for your eye's focus and help to reduce the problems.
    I understand. The things you most want to photograph take place
    somewhere other than where you are pre-focused.

    BTW -- a faster lens (larger maximum aperture) will typically
    have better autofocus behavior -- both faster and sharper -- but it
    would increase your out-of-pocket expenses.

    Good Luck,
    DoN. Nichols, Oct 4, 2005
  6. David Geesaman

    Pete D Guest


    If you are "loosing" that many shots anyway then why not just concentrate on
    getting a few spot on, pick your place and prefocus, by limiting the number
    of shots you take you will not be so rushed and can put everything into
    getting the few right.
    Pete D, Oct 4, 2005
  7. David Geesaman

    no_name Guest

    Does this lens have hyper-focal marks?

    If so, use manual focus, stop down and set it to the hyperfocal distance
    for the f-stop you're using.
    no_name, Oct 5, 2005
  8. I would be surprised if an image on an SLR focussing screen could entice
    your eye to focus in error.

    This is a common problem with microscopes, telescopes etc where you are
    trying to focus an aerial image - i.e. one that only exists hanging in
    space, as it were. In these cases, where you need the image to be sharp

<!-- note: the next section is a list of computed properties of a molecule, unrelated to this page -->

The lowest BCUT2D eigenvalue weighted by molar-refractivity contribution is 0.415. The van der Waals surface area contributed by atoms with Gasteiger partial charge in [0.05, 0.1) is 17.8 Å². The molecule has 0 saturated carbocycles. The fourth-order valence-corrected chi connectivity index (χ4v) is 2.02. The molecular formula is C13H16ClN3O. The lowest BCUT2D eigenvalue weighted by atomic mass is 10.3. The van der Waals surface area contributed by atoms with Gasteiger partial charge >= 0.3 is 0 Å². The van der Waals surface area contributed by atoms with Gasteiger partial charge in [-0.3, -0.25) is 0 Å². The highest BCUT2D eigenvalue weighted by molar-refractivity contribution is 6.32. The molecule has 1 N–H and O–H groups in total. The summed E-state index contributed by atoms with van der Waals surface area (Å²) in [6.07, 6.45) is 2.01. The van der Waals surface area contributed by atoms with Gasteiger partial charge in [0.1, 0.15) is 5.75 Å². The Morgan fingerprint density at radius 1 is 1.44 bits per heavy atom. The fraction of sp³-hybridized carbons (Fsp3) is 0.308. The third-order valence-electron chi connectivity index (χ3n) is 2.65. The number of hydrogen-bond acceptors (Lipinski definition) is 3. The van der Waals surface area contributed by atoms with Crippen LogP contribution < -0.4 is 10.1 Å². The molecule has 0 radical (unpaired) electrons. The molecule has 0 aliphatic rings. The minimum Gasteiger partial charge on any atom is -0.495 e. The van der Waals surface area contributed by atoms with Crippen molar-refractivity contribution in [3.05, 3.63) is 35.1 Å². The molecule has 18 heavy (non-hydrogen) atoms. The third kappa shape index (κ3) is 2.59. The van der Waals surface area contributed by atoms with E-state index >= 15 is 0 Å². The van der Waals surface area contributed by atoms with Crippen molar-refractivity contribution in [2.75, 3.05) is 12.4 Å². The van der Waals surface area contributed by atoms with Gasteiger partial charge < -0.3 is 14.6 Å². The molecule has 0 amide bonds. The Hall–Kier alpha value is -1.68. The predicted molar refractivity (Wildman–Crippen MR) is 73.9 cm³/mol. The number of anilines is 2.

in a specific plane, if it is out of focus at that plane, but in focus
    at another one, then the automatic mechanism in your eye (you auto-focus
    mechanism, if you like) will often delude you into thinking successful
    focus is achieved when it is really some way out.

    The solution in these cases is to place a cross-hair or similar fiducial
    mark in the plane where sharp focus is required. If you ensure that you
    keep this sharp at the same time as focussing the image, then the latter
    will necessarily be in the same plane as the fiducial mark, and hence
    everything should be hunky-dory.

    However, this cannot (AIUI) apply to an image which is projected on to a
    ground glass screen. Your eye is constrained to examine this image, and
    cannot see a sharp aerial image at some other distance. That is, as I
    have always thought, the main point of ground glass screens. If I am in
    error here, I would certainly be very interested to see some good
    reports of how the eye's focus can be "pulled" in this way, and ignore
    the screen image, as you suggest.

    The irony is, of course, that determining a really precise focus point
    on a ground glass screen is much harder than on an aerial image, which
    is why photomicrographers and astronomers will always use that technique
    if they can. Superior SLR bodies can of course have such a screen fitted
    (for Canon 1-series bodies it is the I - capital i - screen).

    David Littlewood, Oct 5, 2005
  9. Dave, have you tried contact lenses? I have been short sighted for all
    my adult life, and wearing spectacles I would find focussing a real
    trial. Wearing contact lenses - which I have done every day since the
    age of about 19 - I have no problems at all. (Well, apart from the
    really crap focus screens on most current AF SLRs, but that's another